MAZE3Few cities have island parks within a 10-minute ferry ride of downtown high-rises, but TORONTO has just such an archipelago.  The Toronto Islands are home to marinas, an airport, some tiny houses, a school, lagoons, a boardwalk, a clothing-optional beach, bike paths, restaurants, vast amounts of unspoiled parkland, views of Lake Ontario, super skyline views of the city, abundant wildlife, a theatre, and a children’s amusement park among other things.


Now thanks to a $200,000 gift and hundreds of volunteers from the Boy Scouts to Labatt Breweries, the Centre Island maze is on its way back. Torn up by city parks staff in 2011 after years of disrepair and lack of sunlight, 1200 black cedars have been planted in a network of hallways and dead-ends, just south of Centreville’s amusement park. <PHOTO ABOVE – Graham Slaughter/Toronto Star>


The labyrinth’s original blueprints were used in the restoration.


ABOVE – Peter Vanderwerf (1919-2009), a Dutch landscape designer who immigrated to Canada in 1948 and worked as a garden manicurist for TORONTO’s elite. In addition to receiving numerous awards from Landscape Ontario during his gardening career in Toronto, he was the designer of the Toronto Island Maze in 1967.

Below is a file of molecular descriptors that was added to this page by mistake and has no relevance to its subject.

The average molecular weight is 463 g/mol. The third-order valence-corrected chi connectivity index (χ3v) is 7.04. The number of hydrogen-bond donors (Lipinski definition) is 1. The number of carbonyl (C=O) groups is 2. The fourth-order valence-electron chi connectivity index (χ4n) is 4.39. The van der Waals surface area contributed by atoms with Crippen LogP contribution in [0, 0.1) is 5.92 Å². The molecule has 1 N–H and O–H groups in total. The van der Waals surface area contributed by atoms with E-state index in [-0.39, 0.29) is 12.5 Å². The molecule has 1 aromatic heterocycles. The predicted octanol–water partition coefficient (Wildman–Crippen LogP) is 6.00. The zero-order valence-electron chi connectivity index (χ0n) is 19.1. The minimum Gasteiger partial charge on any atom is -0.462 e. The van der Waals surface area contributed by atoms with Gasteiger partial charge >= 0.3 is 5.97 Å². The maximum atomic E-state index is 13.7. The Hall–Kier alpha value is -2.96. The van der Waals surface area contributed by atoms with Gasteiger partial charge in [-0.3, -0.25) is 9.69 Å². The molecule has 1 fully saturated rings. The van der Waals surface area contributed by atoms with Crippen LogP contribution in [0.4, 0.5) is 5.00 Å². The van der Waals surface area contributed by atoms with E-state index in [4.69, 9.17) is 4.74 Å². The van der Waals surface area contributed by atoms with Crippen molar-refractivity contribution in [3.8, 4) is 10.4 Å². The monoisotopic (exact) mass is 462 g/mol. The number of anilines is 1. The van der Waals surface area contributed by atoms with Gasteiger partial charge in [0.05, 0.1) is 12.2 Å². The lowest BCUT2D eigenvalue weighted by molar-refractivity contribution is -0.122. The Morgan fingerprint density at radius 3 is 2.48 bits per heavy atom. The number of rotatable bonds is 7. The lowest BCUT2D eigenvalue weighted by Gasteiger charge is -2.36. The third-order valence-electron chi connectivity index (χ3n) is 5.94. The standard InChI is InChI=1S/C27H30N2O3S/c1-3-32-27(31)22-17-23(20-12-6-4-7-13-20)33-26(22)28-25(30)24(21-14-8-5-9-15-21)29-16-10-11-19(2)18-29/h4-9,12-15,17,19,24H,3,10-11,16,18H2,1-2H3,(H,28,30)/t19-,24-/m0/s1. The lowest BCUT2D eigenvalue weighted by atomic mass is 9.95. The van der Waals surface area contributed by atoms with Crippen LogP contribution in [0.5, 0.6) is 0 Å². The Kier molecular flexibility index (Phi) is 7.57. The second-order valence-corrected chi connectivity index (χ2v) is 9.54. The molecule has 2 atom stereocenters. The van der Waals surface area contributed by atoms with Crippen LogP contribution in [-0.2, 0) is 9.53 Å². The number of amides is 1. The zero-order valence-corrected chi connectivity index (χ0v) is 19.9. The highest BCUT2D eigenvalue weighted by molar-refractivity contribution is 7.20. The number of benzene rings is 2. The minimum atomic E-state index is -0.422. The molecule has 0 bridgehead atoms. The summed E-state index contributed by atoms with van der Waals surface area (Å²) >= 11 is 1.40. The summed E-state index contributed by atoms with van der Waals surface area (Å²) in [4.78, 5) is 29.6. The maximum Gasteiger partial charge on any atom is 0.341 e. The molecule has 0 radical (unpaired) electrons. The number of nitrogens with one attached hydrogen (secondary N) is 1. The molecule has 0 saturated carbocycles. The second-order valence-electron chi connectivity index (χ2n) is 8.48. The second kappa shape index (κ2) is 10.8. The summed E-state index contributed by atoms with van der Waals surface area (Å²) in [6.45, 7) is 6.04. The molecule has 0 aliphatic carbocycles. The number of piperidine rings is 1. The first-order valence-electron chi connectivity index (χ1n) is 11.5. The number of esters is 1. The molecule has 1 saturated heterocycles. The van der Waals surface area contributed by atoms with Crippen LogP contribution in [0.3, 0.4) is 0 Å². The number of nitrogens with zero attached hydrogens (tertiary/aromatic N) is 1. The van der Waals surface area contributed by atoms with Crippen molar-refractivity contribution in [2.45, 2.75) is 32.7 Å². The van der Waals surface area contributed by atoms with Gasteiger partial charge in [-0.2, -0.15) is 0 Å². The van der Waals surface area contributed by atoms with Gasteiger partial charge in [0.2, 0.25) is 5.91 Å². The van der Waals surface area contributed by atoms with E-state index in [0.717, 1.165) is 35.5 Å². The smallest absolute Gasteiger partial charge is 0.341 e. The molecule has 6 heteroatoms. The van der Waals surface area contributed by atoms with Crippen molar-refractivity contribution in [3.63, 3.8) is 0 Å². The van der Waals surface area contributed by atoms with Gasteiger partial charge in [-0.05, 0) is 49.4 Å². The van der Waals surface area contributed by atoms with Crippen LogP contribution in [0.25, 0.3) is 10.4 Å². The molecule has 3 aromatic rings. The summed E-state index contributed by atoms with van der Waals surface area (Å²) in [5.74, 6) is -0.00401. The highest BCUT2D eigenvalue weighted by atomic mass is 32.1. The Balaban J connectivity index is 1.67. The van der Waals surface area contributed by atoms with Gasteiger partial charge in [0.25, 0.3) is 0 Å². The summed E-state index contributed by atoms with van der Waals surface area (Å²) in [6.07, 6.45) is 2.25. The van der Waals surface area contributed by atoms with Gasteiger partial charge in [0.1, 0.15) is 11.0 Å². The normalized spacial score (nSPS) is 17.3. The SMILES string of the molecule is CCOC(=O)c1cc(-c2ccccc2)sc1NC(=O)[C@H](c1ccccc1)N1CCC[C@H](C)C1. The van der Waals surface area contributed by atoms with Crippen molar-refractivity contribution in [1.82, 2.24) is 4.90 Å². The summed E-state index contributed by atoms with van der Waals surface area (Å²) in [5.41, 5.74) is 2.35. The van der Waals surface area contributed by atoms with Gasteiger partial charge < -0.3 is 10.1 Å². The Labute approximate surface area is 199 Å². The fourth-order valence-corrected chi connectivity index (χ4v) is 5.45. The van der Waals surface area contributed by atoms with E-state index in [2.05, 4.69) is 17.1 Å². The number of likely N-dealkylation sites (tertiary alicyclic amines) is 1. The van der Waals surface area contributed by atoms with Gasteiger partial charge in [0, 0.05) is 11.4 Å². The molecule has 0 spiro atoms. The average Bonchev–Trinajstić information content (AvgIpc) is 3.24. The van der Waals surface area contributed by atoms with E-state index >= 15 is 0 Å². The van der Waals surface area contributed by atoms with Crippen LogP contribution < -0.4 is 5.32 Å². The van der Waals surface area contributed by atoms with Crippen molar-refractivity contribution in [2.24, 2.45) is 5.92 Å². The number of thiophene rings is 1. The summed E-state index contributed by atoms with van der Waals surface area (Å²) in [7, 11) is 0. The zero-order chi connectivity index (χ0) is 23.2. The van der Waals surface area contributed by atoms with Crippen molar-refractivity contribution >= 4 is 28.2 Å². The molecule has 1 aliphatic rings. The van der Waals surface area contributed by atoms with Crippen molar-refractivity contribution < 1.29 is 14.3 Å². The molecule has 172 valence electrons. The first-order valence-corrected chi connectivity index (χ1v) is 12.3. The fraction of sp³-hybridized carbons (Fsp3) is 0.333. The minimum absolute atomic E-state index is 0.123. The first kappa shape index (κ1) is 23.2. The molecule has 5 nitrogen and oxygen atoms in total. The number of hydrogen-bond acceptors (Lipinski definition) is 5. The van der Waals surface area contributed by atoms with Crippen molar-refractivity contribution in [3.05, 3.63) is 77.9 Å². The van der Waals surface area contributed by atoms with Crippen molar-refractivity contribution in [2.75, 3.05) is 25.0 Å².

ABOVE – William Meany, a businessman, who donated the $200,000 to reconstruct the Maze – which will now be known as The William Meany Maze. As a boy, Mr. Meany fell in love with the labyrinth and pushed politicians to have it restored. The city will maintain it for about $15,000 annually.


  1. Hedge maze – Small miracles can be found just about anywhere. When a family goes through many hardships and does not come out on top, it is important to have the memories of the good times, be it throwing a frisbee or having a whole watermelon on the grass, swinging from tree vines and yes, running through hedge mazes like the one at Centre island. I too had the most fun at that hedge Maze and was so upset to see it torn down.

    When I Googled what had happened I was amazed to find that there was a man, ironically named Mr Meany, who not only felt the same attachment to that hedge Maze, but had the funds and the opportunity to regrow the maze. I didn’t have to look very far to find the new one had been planted just the other side of the main walkway. As I roamed around the outside fence trying to peek in, I found that the recent storm had knocked part of the fence down. Gaining my entrance, and though the hedges are just shrubs and I can see over the top, I was amazed to find that they have planted it in exactly the same layout as before.

    Sometimes I dream of that fresh mulch smell and the exact scent of the greenery that surrounded endless hours of trying to find the exit and purposely going the wrong way to spend more time in there.

    I don’t know any words that express the gratitude I have to know that my children and other family members young and old will continue to know the glory it beholds.

    Mr Meany you are wonderful.

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